A full plate of style and good cooking

Restaurant: Helen's Garden is quirky in a good sense, and offers some bargains on Wednesday and Thursday nights.

Sunday Gourmet

January 23, 2000|By Elizabeth Large | Elizabeth Large,Sun Restaurant Critic

Helen's Garden won't appeal to everyone. It's just a little too quirky. But if it's your kind of place, you'll love it: Here good food counts as much as style.

And Helen's has style in abundance. Tom Looney and Ed Scherer, who owned a high-end renovation company before they became restaurateurs, gutted a Canton rowhouse and created a handsome bar downstairs and two charming dining rooms at the top of a steep, winding staircase.

It's a bit too shabby chic for my taste (why not paint those steps), but I know how stylish shabby chic is. And I love the coziness of the small spaces, the walls painted in different colors as a backdrop for the work of regional artists, and decorative touches like tiny stained-glass dragonfly lamps on each table.

This is a family-run business, with a sister waiting tables and Mom baking desserts. (Alas, the latter was down with the flu the night we were there; more about that later.) I was impressed by the good-natured efficiency of the service. We never had much of a wait, although I should add the restaurant didn't get crowded until we were almost ready to leave.

If you like bargains, the time to eat at Helen's is Wednesday or Thursday night. This is an example of how the place is good quirky, as opposed to bad quirky. Wednesday nights all entrees on the menu are $10, except for a few asterisked ones in the $19-$24 range. Thursday nights six entrees, three from the menu and three specials, are $9.95. (Why not $10? I didn't ask.)

The eclectic menu emphasizes seafood, but there's plenty else to choose from, such as grilled pork chops and chicken kebabs. Sandwiches, burgers and salads are also on the dinner menu.

For a restaurant of this size and funkiness, Helen's has a surprisingly good wine list. In fact, a wine tasting was taking place at the bar the night we were there. With each entree is a suggestion of a wine by the glass and another by the bottle.

Our dinner started with warm pita and seasoned olive oil to dip it in. Each of our appetizers was better than the last, beginning with a suave sweet potato soup, lighter than the usual thick puree, with complex flavors of ginger and mint, and a confetti of other vegetables.

Smoked salmon was wrapped with rice, slivers of Japanese radish, pickled ginger and wasabi in black cones of nori (seaweed) to create Helen's version of temaki. On the side was a sesame noodle dish made with corkscrew pasta.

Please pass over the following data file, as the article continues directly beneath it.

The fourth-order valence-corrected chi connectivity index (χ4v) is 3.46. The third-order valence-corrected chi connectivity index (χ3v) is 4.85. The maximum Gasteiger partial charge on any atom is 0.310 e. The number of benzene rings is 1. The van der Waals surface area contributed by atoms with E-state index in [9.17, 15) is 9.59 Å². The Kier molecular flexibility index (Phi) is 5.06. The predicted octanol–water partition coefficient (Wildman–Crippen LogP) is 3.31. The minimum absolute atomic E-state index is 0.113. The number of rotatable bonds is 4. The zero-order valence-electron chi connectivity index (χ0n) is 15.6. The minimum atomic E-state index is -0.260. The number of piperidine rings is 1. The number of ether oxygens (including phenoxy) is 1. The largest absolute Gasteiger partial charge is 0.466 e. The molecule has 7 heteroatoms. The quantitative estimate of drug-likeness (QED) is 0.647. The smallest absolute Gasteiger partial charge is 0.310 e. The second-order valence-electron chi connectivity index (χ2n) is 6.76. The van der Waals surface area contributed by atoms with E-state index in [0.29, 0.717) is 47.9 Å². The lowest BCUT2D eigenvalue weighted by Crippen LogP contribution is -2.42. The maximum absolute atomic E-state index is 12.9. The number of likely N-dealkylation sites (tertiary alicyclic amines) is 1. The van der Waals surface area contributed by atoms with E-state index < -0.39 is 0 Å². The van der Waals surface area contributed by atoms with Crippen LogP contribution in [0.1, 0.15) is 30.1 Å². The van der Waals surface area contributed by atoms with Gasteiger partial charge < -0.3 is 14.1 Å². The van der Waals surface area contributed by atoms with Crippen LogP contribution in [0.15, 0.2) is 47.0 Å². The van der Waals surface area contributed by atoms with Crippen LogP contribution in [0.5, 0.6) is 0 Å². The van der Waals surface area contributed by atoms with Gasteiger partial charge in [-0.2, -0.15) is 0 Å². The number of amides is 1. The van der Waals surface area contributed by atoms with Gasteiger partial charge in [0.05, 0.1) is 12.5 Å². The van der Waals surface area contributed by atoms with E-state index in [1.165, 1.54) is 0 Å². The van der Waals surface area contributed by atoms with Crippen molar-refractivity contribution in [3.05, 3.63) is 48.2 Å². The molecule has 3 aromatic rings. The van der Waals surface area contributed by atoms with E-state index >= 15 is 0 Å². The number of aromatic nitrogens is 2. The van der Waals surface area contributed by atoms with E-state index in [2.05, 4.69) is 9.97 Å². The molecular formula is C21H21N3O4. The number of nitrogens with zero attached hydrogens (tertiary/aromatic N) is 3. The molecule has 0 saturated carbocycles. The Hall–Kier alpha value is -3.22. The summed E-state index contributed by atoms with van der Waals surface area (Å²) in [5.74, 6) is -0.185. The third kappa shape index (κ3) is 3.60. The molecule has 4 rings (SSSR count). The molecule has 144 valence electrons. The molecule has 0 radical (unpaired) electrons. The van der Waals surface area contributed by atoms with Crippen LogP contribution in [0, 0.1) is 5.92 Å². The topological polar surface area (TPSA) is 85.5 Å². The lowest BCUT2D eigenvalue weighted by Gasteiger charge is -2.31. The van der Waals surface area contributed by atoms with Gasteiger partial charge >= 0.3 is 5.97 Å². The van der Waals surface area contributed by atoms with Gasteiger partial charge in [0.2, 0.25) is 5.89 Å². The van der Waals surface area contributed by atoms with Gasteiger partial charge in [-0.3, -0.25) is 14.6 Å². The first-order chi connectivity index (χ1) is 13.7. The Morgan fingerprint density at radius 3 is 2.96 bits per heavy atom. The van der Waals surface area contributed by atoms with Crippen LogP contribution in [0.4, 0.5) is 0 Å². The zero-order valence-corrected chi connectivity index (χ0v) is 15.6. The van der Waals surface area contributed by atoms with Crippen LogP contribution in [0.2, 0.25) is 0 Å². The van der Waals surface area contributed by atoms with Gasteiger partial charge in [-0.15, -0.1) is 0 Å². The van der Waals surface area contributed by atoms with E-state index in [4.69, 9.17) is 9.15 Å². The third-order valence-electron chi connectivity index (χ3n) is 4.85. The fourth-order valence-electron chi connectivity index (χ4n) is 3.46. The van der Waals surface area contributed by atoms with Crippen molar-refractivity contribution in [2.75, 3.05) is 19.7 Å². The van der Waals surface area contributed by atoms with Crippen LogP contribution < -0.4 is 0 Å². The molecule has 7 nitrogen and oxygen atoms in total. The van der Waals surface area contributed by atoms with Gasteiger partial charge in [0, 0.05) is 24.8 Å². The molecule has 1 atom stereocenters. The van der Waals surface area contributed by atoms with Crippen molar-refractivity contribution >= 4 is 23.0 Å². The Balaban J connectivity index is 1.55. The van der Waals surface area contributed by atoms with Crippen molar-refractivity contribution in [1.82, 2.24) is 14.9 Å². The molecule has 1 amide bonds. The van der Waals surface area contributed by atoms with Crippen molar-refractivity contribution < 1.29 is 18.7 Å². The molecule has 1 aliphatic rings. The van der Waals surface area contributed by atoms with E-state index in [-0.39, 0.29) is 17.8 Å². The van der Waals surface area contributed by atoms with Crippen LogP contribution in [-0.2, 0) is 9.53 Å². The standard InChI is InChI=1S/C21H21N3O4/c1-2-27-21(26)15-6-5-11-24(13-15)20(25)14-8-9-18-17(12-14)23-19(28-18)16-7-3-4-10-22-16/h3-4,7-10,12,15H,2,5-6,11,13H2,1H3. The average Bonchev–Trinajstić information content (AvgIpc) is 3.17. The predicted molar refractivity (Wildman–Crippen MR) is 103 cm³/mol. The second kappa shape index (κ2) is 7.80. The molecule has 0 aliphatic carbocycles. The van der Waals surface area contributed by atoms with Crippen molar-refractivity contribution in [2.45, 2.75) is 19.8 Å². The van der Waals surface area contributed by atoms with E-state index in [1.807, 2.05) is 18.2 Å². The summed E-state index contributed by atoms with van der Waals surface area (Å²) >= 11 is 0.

Best of all our starters were the golden-edged pan-fried scallops, barely cooked and arranged with interesting greens, slices of mango and a remoulade-like dressing.

Good appetizers aren't always predictors of good entrees, but in this case they came pretty darn close. One of the $9.95 specials this evening was boneless grilled duck breast -- slightly charred but still pink and juicy -- over spinach leaves, with asparagus spears and a sweet-tart mango salsa. Lose the slices of winter tomato, and this would be a flawless dish.

A whole boneless brook trout, the flesh delicately white and flaky, was encased in a buttery pecan crust. More could be done with the looks of this dish -- the fish was draped over a huge mound of garlic mashed potatoes, and the pretty grilled vegetables were hidden. But you couldn't fault the flavor.

Of the three entrees on the menu marked down to $9.95 for the evening, one friend chose the pasta Bolognese (normally $14). The linguine's sauce tasted more like a spicy marinara than the traditional version with a touch of cream. Still, it was a fine red sauce studded generously with Italian sausage and more of those good grilled vegetables.

Helen's has always been known for its desserts -- even at the beginning, four years ago, when it was a mostly vegetarian gourmet carryout with only a couple of tables upstairs. Too bad the pastry chef had the flu. We had to make do with coffee cake, peanut butter pie and chocolate pecan pie. The coffee cake was OK, but really tasted more like breakfast food, and the chocolate pecan pie didn't have the luscious richness we expected. But we fought over the peanut butter pie, all fudgy chocolate, whipped cream and swirly peanut butter, like a glorified Reese's Peanut Butter Cup.


Food: *** 1/2

Service: ***

Atmosphere: ***

Where: 2908 O'Donnell St.

Hours: Open Tuesday through Saturday for lunch and dinner, Saturday and Sunday for brunch

Prices: Appetizers, $4.95-$8.95; main courses, $15-$25

Call: 410-276-2233

Rating system: Outstanding: ****; Good: ***; Fair or uneven: **; Poor: *

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